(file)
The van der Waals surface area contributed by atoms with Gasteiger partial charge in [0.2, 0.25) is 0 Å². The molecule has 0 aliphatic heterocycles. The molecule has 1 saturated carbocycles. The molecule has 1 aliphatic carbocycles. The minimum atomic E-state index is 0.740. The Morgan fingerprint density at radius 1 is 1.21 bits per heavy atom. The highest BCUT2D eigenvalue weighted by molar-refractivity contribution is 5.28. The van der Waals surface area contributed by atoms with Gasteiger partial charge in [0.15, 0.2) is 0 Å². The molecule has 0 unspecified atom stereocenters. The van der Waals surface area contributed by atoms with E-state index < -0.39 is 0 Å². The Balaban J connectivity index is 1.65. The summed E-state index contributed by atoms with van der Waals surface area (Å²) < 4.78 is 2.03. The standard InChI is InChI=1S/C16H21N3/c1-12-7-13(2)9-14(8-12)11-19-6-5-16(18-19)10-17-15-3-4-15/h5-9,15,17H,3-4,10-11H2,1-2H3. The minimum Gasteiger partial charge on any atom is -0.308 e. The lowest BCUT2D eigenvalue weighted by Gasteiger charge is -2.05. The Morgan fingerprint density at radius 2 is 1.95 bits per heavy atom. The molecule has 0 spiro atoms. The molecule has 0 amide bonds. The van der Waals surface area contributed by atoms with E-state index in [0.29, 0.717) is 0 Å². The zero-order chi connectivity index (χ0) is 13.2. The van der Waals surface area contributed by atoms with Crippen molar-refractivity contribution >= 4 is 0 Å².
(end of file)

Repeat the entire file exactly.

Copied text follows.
The van der Waals surface area contributed by atoms with Gasteiger partial charge in [0.2, 0.25) is 0 Å². The molecule has 0 aliphatic heterocycles. The molecule has 1 saturated carbocycles. The molecule has 1 aliphatic carbocycles. The minimum atomic E-state index is 0.740. The Morgan fingerprint density at radius 1 is 1.21 bits per heavy atom. The highest BCUT2D eigenvalue weighted by molar-refractivity contribution is 5.28. The van der Waals surface area contributed by atoms with Gasteiger partial charge in [0.15, 0.2) is 0 Å². The molecule has 0 unspecified atom stereocenters. The van der Waals surface area contributed by atoms with E-state index < -0.39 is 0 Å². The Balaban J connectivity index is 1.65. The summed E-state index contributed by atoms with van der Waals surface area (Å²) < 4.78 is 2.03. The standard InChI is InChI=1S/C16H21N3/c1-12-7-13(2)9-14(8-12)11-19-6-5-16(18-19)10-17-15-3-4-15/h5-9,15,17H,3-4,10-11H2,1-2H3. The minimum Gasteiger partial charge on any atom is -0.308 e. The lowest BCUT2D eigenvalue weighted by Gasteiger charge is -2.05. The Morgan fingerprint density at radius 2 is 1.95 bits per heavy atom. The molecule has 0 spiro atoms. The molecule has 0 amide bonds. The van der Waals surface area contributed by atoms with E-state index in [0.29, 0.717) is 0 Å². The zero-order chi connectivity index (χ0) is 13.2. The van der Waals surface area contributed by atoms with Crippen molar-refractivity contribution >= 4 is 0 Å².